It’s a subject that rears its head every now and again, with research confirming that the order siblings are born in impacts upon their direction in later life.
This time Disney is poking in with their two-penneth of research saying that first born children are more likely to ‘reach for the stars’.
Statisticians analysed a random sample of more than 500 successful people from across 11 different career groups.
They looked at what order they were born in compared to any siblings and what effects this had on their future carer choice.
It found that firstborn children tended to gravitate towards science and engineering, with a disproportionate number of astronauts being eldest siblings.
Middle-born children learn early compete for attention, with 30 per cent of them becoming a CEO such as
Mark Zuckerberg or Lord Alan Sugar.
But it’s not just the business world benefiting from middle-born children. Olympic athletes have a much higher rate of coming from the pool of middle-born children than other sibling positions.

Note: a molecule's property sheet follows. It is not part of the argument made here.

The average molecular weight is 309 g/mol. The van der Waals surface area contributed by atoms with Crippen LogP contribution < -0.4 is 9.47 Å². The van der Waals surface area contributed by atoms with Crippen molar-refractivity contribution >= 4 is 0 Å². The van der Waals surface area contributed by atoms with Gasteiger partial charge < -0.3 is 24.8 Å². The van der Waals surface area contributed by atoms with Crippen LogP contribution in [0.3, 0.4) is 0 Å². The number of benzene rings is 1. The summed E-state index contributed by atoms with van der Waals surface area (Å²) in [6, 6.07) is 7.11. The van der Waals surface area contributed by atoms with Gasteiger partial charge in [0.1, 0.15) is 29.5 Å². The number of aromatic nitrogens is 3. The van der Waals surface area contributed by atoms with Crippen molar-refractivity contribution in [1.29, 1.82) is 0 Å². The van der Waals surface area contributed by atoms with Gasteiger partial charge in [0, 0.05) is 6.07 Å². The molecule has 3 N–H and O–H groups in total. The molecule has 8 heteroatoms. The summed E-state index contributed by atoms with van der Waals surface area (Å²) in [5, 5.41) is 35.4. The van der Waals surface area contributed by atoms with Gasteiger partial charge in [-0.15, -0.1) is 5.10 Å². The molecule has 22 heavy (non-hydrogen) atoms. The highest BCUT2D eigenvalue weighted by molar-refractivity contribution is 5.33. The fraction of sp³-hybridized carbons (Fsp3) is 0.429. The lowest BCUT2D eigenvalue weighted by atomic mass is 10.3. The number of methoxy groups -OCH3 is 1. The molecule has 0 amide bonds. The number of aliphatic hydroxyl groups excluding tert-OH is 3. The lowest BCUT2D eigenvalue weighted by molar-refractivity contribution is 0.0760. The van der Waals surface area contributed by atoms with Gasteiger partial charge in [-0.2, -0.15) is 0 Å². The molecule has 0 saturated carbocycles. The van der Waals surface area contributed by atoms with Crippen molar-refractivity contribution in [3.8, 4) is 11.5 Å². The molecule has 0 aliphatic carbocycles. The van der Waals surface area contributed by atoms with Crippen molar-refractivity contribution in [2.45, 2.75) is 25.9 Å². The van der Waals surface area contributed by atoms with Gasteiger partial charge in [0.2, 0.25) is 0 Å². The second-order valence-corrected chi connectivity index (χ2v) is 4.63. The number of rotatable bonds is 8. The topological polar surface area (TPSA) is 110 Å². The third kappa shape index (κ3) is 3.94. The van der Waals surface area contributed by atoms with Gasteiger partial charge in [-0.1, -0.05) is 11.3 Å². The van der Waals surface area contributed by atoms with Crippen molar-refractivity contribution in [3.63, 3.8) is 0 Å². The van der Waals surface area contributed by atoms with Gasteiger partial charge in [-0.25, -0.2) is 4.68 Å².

Being the youngest child means a higher likelihood – 50 per cent – of going on to become a classical musician.
Psychologist Emma Kenny who took part in the research says: “The research conducted over the last month has shown that birth order is a significant factor in determining employment role types between siblings – overall there are far more typical cases than exceptions.”
Disney commissioned the research to celebrate sibling bonds in their hit film Frozen.